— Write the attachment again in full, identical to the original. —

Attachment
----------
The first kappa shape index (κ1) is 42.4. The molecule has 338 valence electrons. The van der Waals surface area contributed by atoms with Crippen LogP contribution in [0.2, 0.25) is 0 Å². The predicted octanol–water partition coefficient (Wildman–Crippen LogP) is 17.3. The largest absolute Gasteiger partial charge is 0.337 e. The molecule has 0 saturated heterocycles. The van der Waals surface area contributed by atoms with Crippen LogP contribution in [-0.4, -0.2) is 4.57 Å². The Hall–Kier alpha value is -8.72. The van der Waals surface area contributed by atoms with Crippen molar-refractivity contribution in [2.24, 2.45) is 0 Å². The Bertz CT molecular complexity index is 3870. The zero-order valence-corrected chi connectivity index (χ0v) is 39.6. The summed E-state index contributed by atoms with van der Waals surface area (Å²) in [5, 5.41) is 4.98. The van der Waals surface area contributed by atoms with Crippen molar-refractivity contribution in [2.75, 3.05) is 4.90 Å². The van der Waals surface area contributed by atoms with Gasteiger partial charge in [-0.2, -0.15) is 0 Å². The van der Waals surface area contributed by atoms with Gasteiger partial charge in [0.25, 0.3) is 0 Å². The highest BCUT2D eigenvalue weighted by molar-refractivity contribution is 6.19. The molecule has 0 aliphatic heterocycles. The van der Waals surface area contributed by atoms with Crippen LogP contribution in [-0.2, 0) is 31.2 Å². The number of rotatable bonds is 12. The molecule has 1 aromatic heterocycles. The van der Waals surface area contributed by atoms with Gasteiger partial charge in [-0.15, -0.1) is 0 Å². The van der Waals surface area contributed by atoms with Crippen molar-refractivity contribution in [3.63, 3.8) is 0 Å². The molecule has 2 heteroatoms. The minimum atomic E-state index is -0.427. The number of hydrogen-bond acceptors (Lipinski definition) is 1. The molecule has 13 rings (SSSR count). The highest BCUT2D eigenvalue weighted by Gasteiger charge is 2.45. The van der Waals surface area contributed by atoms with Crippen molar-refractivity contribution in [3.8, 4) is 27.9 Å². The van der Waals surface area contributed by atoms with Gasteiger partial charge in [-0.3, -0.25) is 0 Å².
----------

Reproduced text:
The first kappa shape index (κ1) is 42.4. The molecule has 338 valence electrons. The van der Waals surface area contributed by atoms with Crippen LogP contribution in [0.2, 0.25) is 0 Å². The predicted octanol–water partition coefficient (Wildman–Crippen LogP) is 17.3. The largest absolute Gasteiger partial charge is 0.337 e. The molecule has 0 saturated heterocycles. The van der Waals surface area contributed by atoms with Crippen LogP contribution in [-0.4, -0.2) is 4.57 Å². The Hall–Kier alpha value is -8.72. The van der Waals surface area contributed by atoms with Crippen molar-refractivity contribution in [2.24, 2.45) is 0 Å². The Bertz CT molecular complexity index is 3870. The zero-order valence-corrected chi connectivity index (χ0v) is 39.6. The summed E-state index contributed by atoms with van der Waals surface area (Å²) in [5, 5.41) is 4.98. The van der Waals surface area contributed by atoms with Crippen molar-refractivity contribution in [2.75, 3.05) is 4.90 Å². The van der Waals surface area contributed by atoms with Gasteiger partial charge in [-0.2, -0.15) is 0 Å². The van der Waals surface area contributed by atoms with Gasteiger partial charge in [0.25, 0.3) is 0 Å². The highest BCUT2D eigenvalue weighted by molar-refractivity contribution is 6.19. The molecule has 0 aliphatic heterocycles. The van der Waals surface area contributed by atoms with Crippen LogP contribution in [-0.2, 0) is 31.2 Å². The number of rotatable bonds is 12. The molecule has 1 aromatic heterocycles. The van der Waals surface area contributed by atoms with Gasteiger partial charge in [-0.15, -0.1) is 0 Å². The van der Waals surface area contributed by atoms with Crippen molar-refractivity contribution in [3.63, 3.8) is 0 Å². The molecule has 2 heteroatoms. The minimum atomic E-state index is -0.427. The number of hydrogen-bond acceptors (Lipinski definition) is 1. The molecule has 13 rings (SSSR count). The highest BCUT2D eigenvalue weighted by Gasteiger charge is 2.45. The van der Waals surface area contributed by atoms with Crippen molar-refractivity contribution in [3.8, 4) is 27.9 Å². The van der Waals surface area contributed by atoms with Gasteiger partial charge in [-0.3, -0.25) is 0 Å².